The One I Wrote for You
2014, PG, 110 min. Directed by Andrew Lauer. Starring Cheyenne Jackson, Kevin Pollak, Christine Woods, Christopher Lloyd, Avi Lake, Rafael de la Fuente, Cameron Kauffman, Enid Graham.
REVIEWED By Marjorie Baumgarten, Fri., Dec. 5, 2014
This San Antonio-shot indie feature tells a familiar story about the crass commercialism of the music industry, but does so with an engaging cast and contemporary spin. And, refreshingly, The One I Wrote for You is a family-friendly cautionary tale that refrains from seeking divine messages or the outlines of God’s handiwork in the foibles of His creations. Nevertheless, the film suffers, especially in the latter half, from some logical flaws and narrative improbabilities that diminish its enjoyment.
Ben Cantor (Jackson) is a singer-songwriter with a trunkful of self-penned tunes that have never seen the light of day. Earlier in his life, Ben made a stab at a performing career, but cast those ambitions aside when it came time to support his wife Alicia (Woods) and their daughter (Lake). (Exactly how he manages to do that on his barista’s salary is one of those narrative shortcomings I mentioned.) Ben had once come close to music success but walked away from the business because he refused to compromise his music and principles in exchange for success.
When the reality show The Song comes through San Antonio seeking contestants, Ben’s daughter surreptitiously submits his name, and from there it’s a hop, skip, and a jump to fame. With the show’s other two finalists, Ben travels across America on a tour bus, accompanied by his former road manager (Pollak), playing dates leading up to the grand finale in New York City. Apparently losing the contest because of his refusal to wear makeup and stage attire, Ben decides to throw in with the devil and go all out. By his final appearance, not only is he wearing guyliner and face paint but his act includes an entrance by motorcycle and three disco balls.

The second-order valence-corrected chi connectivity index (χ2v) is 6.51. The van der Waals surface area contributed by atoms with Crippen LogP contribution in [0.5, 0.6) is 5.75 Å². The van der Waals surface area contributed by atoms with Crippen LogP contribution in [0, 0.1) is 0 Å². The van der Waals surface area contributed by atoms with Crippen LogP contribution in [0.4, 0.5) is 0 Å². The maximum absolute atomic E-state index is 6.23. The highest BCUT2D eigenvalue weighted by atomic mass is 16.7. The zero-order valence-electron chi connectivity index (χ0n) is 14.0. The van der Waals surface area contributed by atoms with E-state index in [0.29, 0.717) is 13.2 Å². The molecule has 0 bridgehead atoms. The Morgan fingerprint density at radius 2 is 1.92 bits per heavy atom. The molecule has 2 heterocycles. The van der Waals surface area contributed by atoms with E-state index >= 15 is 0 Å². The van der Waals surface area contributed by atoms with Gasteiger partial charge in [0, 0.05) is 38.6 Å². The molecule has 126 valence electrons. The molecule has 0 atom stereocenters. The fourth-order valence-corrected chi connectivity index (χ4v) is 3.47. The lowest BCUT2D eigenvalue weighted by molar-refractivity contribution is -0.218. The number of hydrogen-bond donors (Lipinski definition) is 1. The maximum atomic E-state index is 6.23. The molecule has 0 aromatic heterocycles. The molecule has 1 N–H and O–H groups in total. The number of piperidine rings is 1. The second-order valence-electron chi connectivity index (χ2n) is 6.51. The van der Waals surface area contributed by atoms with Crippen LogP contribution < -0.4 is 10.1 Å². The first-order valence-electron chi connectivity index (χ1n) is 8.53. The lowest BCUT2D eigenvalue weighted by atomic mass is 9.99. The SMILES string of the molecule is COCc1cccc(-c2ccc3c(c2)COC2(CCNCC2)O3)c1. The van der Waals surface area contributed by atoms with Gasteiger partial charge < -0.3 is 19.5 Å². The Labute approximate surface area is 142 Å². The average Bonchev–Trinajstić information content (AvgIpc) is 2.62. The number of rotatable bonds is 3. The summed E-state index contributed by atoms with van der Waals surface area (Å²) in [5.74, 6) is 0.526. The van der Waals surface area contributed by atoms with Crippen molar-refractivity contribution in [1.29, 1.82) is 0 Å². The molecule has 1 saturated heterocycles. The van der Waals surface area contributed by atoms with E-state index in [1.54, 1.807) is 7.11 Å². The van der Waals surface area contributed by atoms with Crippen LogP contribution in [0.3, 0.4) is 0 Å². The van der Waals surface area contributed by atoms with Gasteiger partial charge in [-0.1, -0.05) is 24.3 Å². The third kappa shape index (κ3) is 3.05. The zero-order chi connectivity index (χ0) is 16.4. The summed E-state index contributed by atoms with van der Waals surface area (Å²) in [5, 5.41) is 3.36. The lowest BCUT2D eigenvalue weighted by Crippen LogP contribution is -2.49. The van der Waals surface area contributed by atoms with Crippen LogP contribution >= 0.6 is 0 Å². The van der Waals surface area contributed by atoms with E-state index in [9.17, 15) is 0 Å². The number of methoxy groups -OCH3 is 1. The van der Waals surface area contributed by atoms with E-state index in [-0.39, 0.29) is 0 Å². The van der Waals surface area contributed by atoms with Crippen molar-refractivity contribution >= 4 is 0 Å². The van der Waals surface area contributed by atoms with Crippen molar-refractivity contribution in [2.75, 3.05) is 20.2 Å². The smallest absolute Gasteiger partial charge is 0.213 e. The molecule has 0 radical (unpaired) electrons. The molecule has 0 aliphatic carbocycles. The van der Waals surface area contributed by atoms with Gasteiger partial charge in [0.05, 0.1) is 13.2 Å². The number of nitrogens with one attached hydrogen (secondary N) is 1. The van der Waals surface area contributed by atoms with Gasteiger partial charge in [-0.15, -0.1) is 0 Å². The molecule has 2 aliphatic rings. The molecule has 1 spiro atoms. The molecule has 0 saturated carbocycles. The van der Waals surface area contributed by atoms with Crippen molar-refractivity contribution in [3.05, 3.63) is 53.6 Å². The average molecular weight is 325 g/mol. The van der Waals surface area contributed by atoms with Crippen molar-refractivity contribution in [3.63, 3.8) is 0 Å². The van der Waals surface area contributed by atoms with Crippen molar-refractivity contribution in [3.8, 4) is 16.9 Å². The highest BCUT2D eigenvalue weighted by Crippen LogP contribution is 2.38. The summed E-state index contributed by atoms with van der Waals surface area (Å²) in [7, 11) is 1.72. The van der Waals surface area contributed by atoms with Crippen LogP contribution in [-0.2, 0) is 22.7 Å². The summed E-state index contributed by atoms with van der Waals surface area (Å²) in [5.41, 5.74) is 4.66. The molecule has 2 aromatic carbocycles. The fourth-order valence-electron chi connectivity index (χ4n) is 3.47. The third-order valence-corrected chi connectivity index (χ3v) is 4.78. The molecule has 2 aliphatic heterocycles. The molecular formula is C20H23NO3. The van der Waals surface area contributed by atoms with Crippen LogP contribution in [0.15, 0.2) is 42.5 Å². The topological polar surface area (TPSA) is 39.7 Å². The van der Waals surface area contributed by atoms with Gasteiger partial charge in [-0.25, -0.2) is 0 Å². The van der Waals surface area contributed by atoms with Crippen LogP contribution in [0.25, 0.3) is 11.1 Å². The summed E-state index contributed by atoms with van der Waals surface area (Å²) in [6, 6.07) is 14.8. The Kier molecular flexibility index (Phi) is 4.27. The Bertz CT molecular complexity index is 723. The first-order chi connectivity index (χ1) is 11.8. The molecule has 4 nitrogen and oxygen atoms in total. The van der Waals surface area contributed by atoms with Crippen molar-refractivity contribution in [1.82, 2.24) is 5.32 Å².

Ben’s meretricious plunge occurs as rapidly as his return to his senses. The story by David Kauffman, which he co-wrote with Steven Sessions, is full of these sorts of dramatic misfires. One dab of rouge is the gateway drug that launches a susceptible soul onto an inevitable path of self-destruction. Characters are either good or evil, with little shading. The plot also never explains why Ben didn’t try to publish his songs without performing them himself, since showmanship, not talent, seems to be his stumbling block. Everyone melts when they hear Ben’s songs, which is another of the credibility problems faced by the film (as well as musical reality shows, in general). The music just isn’t that good – or at least not as great as everyone says it is. Kauffman also authored all the music in The One I Wrote for You. However, in between Kauffman’s repetitive platitudes about following one’s dreams, the film’s actors and director hit many pleasing notes.